Sykesville is a Maryland & National Main Street and National Trust for Historic Preservation District. Our rich history, scenic location along the Patapsco, and vital Main Street are just a few reasons to visit.
We also have spring/summer concerts at Cooper Park and on Main Street, a kiddie railway park, model train exhibits right inside real locomotive cars, tubing on the Patapsco, and much more.
You may even want to plan your visit around one of our fun annual events, such as our spring Art & Wine Festival, our fall Craft Beer Festival, our Ghost & Legends Tour just in time for Halloween, or our old-fashioned Merry Main Street celebration.
Inspired by Sykesville’s rich and varied railroad history, S&P Railway builds and operates model train displays, displayed in historic train cars downtown. The train car and caboose are located at the corner of Oklahoma Road and Baldwin Lane in downtown Sykesville. When the first Sunday of each month is a holiday, the open house is the following Sunday.
Admission is free and donations are accepted. During the Christmas season, there are holiday displays as well as additional hours and visits from Santa.
Tubing the Patapsco River is a popular and enjoyable way to spend a hot summer afternoon. The Patapsco River also provides great fishing for enthusiasts. Smallmouth bass, rock bass, redbreast sunfish, hog suckers, and white suckers can be found throughout the river.
More on fishing the Patapsco.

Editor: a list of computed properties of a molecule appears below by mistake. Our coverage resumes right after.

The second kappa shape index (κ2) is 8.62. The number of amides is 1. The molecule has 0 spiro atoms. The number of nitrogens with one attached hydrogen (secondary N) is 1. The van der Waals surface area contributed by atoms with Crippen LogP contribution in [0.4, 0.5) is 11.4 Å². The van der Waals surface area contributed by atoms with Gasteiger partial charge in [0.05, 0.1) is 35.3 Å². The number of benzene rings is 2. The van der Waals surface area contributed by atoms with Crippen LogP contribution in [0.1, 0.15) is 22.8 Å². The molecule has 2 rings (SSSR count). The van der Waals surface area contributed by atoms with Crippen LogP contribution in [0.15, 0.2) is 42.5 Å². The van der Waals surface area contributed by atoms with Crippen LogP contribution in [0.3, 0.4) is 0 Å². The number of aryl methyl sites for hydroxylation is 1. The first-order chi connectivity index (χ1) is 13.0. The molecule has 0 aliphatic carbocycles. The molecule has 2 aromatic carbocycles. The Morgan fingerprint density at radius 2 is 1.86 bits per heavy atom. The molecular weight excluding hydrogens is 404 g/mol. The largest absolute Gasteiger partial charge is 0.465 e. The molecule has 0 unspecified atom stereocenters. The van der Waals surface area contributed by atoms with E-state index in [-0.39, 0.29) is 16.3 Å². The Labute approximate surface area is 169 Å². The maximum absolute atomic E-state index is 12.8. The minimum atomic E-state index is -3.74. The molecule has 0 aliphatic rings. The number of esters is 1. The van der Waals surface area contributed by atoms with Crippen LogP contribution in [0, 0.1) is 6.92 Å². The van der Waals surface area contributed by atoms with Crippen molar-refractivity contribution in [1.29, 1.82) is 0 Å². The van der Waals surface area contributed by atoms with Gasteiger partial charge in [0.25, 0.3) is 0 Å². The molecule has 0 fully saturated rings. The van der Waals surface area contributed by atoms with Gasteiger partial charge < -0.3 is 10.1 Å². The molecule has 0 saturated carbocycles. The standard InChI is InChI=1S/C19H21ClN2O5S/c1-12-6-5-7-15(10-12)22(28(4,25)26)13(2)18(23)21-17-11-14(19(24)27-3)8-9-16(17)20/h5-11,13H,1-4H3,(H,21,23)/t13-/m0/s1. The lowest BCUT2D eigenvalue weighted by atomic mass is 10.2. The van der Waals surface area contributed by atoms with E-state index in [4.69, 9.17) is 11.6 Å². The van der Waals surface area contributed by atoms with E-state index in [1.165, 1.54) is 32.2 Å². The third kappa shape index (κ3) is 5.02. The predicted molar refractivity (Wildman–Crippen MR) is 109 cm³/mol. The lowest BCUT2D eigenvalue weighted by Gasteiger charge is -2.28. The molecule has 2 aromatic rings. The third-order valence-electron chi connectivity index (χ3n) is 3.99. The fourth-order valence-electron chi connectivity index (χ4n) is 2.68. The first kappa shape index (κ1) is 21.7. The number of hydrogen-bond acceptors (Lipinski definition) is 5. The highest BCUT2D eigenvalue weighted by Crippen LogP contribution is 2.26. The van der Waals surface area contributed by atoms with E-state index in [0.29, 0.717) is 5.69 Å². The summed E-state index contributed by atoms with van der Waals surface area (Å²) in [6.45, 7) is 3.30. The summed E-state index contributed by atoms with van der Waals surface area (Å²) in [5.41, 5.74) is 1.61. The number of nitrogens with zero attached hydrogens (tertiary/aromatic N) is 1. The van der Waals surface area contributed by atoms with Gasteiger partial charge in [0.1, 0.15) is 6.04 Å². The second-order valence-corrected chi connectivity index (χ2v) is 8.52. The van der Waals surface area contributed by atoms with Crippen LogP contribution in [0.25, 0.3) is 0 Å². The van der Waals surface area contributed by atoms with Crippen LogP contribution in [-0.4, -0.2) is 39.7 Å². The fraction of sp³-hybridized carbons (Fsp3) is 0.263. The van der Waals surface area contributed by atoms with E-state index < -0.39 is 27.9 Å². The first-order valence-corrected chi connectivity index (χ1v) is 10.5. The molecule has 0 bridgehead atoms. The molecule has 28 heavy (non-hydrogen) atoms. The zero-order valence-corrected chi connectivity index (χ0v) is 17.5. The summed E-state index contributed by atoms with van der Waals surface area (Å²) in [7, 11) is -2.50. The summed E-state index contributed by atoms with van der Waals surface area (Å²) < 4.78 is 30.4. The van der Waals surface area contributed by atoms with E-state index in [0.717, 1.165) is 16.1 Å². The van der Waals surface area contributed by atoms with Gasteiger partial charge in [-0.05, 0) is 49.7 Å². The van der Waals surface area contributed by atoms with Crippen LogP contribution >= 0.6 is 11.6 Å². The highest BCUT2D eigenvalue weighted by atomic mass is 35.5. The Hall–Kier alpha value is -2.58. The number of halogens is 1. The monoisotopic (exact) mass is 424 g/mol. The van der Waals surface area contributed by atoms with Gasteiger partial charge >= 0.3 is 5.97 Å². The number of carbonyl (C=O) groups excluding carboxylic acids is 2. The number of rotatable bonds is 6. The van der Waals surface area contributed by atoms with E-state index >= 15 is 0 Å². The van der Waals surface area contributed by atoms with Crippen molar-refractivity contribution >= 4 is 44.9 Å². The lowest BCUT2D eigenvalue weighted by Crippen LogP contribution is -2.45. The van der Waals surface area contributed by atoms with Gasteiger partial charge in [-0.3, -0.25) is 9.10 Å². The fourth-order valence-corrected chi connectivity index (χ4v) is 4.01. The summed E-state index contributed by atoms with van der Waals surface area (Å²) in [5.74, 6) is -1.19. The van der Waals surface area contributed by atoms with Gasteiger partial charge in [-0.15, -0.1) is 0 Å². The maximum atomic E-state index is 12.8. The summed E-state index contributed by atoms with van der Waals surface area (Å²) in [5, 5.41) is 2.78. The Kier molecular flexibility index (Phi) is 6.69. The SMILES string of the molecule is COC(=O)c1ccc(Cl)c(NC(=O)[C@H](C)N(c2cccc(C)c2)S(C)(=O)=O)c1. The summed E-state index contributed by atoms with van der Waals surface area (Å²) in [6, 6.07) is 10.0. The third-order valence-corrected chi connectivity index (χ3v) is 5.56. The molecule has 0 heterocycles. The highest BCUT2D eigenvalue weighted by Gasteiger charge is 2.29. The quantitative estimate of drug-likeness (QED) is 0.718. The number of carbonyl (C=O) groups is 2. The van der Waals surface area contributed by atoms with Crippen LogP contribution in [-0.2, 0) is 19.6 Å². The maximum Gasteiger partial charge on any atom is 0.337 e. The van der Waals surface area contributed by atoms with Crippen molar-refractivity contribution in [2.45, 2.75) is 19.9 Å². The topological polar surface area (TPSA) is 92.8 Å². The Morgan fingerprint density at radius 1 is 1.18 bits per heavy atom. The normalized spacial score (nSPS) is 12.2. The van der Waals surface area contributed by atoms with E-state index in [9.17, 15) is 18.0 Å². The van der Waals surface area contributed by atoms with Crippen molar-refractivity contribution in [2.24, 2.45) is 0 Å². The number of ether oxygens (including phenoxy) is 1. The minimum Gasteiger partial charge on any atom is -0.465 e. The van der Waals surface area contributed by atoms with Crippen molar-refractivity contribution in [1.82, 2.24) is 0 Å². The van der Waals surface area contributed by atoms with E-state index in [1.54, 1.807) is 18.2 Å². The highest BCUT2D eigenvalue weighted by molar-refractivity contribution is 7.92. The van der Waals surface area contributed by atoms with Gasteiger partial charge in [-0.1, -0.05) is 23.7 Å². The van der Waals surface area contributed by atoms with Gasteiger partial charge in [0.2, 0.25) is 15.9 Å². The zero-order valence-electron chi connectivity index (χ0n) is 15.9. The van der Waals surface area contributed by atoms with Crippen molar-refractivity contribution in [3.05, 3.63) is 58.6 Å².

“In June 1863, as Gen. Robert E. Lee and the Army of Northern Virginia marched north, Gen. J.E.B. Stuart’s Confederate cavalry rode east of the main army. Soon, Federal cavalry hunted Stuart. Before dawn on June 29, several former area residents guided Stuart’s column north from Cooksville. At Old Frederick Road (present-day State Rte. 99) the force divided, and elements ranged east to Sykesville and Marriottsville.
Gen. Fitzhugh Lee’s brigade continued north on Washington Road to Hood’s Mill and occupied the Baltimore and Ohio Railroad there, cutting telegraph lines to disrupt communications between Frederick and Washington. Stuart soon learned that Gen. Joseph Hooker had been relieved of command of the Army of the Potomac the day before at Frederick and might return to Washington on a special train about 10:30 a.m. that day. The Confederates burned a small wooden bridge over Piney Branch about half a mile east of Hood’s Mill and tore up several sections of track to stop the train and capture Hooker. An alert engineer on an earlier train spotted them, however, and backed up to Frederick to warn Hooker, thereby thwarting the scheme.”
Visit the Historical Marker Database for the location of this Maryland Civil War Trail marker and others in the vicinity.
When the school bell rang on January 3, 1904, students of color had their first chance at an education in South Carroll County. Sykesville’s Historic Colored Schoolhouse has been restored and furnished to its 1904 appearance, but today exists as a historical site and an educational destination. A variety of field trips and tours are available for students and Scouts ages kindergarten through grade 12.
Formerly the gateway to Springfield Hospital Center, the museum is now the primary archive and exhibit for historical artifacts within the town. The Sykesville Gate House Museum strives to interpret the abundant history of the Town of Sykesville and its surrounding communities through its collections, exhibits and special events. Entering the front door, visitors will immediately immerse themselves in the rich history of this community through an innovative timeline.
A wide variety of displays and artifacts located throughout the building provide more detailed aspects of the Town of Sykesville’s history.